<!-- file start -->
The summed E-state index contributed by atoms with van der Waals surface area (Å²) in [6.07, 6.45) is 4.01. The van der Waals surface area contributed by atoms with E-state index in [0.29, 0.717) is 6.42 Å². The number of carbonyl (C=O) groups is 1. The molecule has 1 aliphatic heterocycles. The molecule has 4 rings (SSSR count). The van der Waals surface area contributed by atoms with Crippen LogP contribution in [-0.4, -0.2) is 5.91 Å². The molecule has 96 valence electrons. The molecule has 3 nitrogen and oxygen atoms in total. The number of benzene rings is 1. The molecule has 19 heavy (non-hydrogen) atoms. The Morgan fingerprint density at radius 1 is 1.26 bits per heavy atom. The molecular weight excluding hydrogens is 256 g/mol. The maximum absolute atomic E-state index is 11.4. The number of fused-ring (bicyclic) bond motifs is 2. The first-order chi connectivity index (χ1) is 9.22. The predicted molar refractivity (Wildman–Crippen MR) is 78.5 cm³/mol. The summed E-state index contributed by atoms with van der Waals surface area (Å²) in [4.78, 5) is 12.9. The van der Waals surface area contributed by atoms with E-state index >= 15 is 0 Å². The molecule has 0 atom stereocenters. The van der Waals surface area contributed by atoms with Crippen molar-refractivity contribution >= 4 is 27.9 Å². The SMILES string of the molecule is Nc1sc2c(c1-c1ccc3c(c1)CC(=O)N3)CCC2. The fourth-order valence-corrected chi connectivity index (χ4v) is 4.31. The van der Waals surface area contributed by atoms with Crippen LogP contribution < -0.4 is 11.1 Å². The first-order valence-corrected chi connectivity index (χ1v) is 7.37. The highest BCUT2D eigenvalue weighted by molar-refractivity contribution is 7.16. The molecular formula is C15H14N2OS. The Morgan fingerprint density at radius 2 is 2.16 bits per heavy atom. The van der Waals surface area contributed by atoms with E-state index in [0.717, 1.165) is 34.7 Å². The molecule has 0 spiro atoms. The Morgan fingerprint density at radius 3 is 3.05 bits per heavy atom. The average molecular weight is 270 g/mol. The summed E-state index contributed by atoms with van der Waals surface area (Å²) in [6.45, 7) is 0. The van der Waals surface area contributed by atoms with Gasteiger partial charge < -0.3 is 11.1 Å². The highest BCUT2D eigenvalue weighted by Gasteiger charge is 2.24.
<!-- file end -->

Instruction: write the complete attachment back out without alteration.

The summed E-state index contributed by atoms with van der Waals surface area (Å²) in [6.07, 6.45) is 4.01. The van der Waals surface area contributed by atoms with E-state index in [0.29, 0.717) is 6.42 Å². The number of carbonyl (C=O) groups is 1. The molecule has 1 aliphatic heterocycles. The molecule has 4 rings (SSSR count). The van der Waals surface area contributed by atoms with Crippen LogP contribution in [-0.4, -0.2) is 5.91 Å². The molecule has 96 valence electrons. The molecule has 3 nitrogen and oxygen atoms in total. The number of benzene rings is 1. The molecule has 19 heavy (non-hydrogen) atoms. The Morgan fingerprint density at radius 1 is 1.26 bits per heavy atom. The molecular weight excluding hydrogens is 256 g/mol. The maximum absolute atomic E-state index is 11.4. The number of fused-ring (bicyclic) bond motifs is 2. The first-order chi connectivity index (χ1) is 9.22. The predicted molar refractivity (Wildman–Crippen MR) is 78.5 cm³/mol. The summed E-state index contributed by atoms with van der Waals surface area (Å²) in [4.78, 5) is 12.9. The van der Waals surface area contributed by atoms with E-state index >= 15 is 0 Å². The molecule has 0 atom stereocenters. The van der Waals surface area contributed by atoms with Crippen molar-refractivity contribution >= 4 is 27.9 Å². The SMILES string of the molecule is Nc1sc2c(c1-c1ccc3c(c1)CC(=O)N3)CCC2. The fourth-order valence-corrected chi connectivity index (χ4v) is 4.31. The van der Waals surface area contributed by atoms with Crippen LogP contribution < -0.4 is 11.1 Å². The first-order valence-corrected chi connectivity index (χ1v) is 7.37. The highest BCUT2D eigenvalue weighted by molar-refractivity contribution is 7.16. The molecular formula is C15H14N2OS. The Morgan fingerprint density at radius 2 is 2.16 bits per heavy atom. The van der Waals surface area contributed by atoms with E-state index in [0.717, 1.165) is 34.7 Å². The molecule has 0 spiro atoms. The Morgan fingerprint density at radius 3 is 3.05 bits per heavy atom. The average molecular weight is 270 g/mol. The summed E-state index contributed by atoms with van der Waals surface area (Å²) in [6.45, 7) is 0. The van der Waals surface area contributed by atoms with Gasteiger partial charge < -0.3 is 11.1 Å². The highest BCUT2D eigenvalue weighted by Gasteiger charge is 2.24.